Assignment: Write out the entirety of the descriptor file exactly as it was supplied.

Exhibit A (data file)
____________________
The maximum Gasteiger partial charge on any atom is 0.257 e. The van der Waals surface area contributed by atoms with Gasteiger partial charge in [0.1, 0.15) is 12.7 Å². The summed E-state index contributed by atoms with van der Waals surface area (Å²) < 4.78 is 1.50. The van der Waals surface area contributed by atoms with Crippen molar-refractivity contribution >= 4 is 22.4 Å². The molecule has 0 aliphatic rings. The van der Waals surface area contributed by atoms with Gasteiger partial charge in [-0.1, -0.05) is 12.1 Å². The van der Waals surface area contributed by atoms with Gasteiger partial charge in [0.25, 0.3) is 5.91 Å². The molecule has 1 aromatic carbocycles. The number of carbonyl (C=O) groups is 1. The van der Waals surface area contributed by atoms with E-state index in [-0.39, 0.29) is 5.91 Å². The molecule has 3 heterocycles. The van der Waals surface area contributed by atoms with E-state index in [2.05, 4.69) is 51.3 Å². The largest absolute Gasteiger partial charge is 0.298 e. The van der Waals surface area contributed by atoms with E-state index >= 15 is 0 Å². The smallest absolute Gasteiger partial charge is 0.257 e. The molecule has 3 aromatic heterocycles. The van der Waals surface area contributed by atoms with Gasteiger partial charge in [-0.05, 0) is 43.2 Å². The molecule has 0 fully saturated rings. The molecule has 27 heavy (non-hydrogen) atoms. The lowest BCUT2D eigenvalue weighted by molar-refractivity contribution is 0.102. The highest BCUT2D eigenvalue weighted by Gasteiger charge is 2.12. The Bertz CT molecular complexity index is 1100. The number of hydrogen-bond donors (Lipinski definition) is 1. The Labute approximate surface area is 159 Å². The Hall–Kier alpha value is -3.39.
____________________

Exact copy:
The maximum Gasteiger partial charge on any atom is 0.257 e. The van der Waals surface area contributed by atoms with Gasteiger partial charge in [0.1, 0.15) is 12.7 Å². The summed E-state index contributed by atoms with van der Waals surface area (Å²) < 4.78 is 1.50. The van der Waals surface area contributed by atoms with Crippen molar-refractivity contribution >= 4 is 22.4 Å². The molecule has 0 aliphatic rings. The van der Waals surface area contributed by atoms with Gasteiger partial charge in [-0.1, -0.05) is 12.1 Å². The van der Waals surface area contributed by atoms with Gasteiger partial charge in [0.25, 0.3) is 5.91 Å². The molecule has 1 aromatic carbocycles. The number of carbonyl (C=O) groups is 1. The van der Waals surface area contributed by atoms with E-state index in [-0.39, 0.29) is 5.91 Å². The molecule has 3 heterocycles. The van der Waals surface area contributed by atoms with E-state index in [2.05, 4.69) is 51.3 Å². The largest absolute Gasteiger partial charge is 0.298 e. The van der Waals surface area contributed by atoms with E-state index >= 15 is 0 Å². The smallest absolute Gasteiger partial charge is 0.257 e. The molecule has 3 aromatic heterocycles. The van der Waals surface area contributed by atoms with Gasteiger partial charge in [-0.05, 0) is 43.2 Å². The molecule has 0 fully saturated rings. The molecule has 27 heavy (non-hydrogen) atoms. The lowest BCUT2D eigenvalue weighted by molar-refractivity contribution is 0.102. The highest BCUT2D eigenvalue weighted by Gasteiger charge is 2.12. The Bertz CT molecular complexity index is 1100. The number of hydrogen-bond donors (Lipinski definition) is 1. The Labute approximate surface area is 159 Å². The Hall–Kier alpha value is -3.39.